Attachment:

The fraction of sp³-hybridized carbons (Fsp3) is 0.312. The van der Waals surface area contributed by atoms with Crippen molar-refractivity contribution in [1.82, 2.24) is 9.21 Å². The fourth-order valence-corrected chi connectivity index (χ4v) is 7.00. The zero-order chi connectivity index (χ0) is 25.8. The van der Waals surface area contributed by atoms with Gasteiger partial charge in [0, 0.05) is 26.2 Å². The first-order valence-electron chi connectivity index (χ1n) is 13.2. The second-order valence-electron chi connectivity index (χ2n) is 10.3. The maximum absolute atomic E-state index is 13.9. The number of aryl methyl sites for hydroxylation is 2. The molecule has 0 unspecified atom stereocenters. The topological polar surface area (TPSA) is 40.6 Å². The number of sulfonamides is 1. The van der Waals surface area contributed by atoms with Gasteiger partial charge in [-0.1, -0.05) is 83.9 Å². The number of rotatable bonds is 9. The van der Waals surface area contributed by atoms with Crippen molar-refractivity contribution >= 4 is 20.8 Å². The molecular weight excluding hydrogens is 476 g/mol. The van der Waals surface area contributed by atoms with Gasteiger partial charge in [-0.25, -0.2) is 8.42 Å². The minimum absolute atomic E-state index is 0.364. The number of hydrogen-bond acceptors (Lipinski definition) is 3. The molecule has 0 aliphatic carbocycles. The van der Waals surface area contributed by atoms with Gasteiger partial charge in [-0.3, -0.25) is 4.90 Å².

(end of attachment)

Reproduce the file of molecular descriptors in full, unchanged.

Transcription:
The fraction of sp³-hybridized carbons (Fsp3) is 0.312. The van der Waals surface area contributed by atoms with Crippen molar-refractivity contribution in [1.82, 2.24) is 9.21 Å². The fourth-order valence-corrected chi connectivity index (χ4v) is 7.00. The zero-order chi connectivity index (χ0) is 25.8. The van der Waals surface area contributed by atoms with Gasteiger partial charge in [0, 0.05) is 26.2 Å². The first-order valence-electron chi connectivity index (χ1n) is 13.2. The second-order valence-electron chi connectivity index (χ2n) is 10.3. The maximum absolute atomic E-state index is 13.9. The number of aryl methyl sites for hydroxylation is 2. The molecule has 0 unspecified atom stereocenters. The topological polar surface area (TPSA) is 40.6 Å². The number of sulfonamides is 1. The van der Waals surface area contributed by atoms with Gasteiger partial charge in [-0.1, -0.05) is 83.9 Å². The number of rotatable bonds is 9. The van der Waals surface area contributed by atoms with Crippen molar-refractivity contribution >= 4 is 20.8 Å². The molecular weight excluding hydrogens is 476 g/mol. The van der Waals surface area contributed by atoms with Gasteiger partial charge in [-0.25, -0.2) is 8.42 Å². The minimum absolute atomic E-state index is 0.364. The number of hydrogen-bond acceptors (Lipinski definition) is 3. The molecule has 0 aliphatic carbocycles. The van der Waals surface area contributed by atoms with Gasteiger partial charge in [-0.3, -0.25) is 4.90 Å².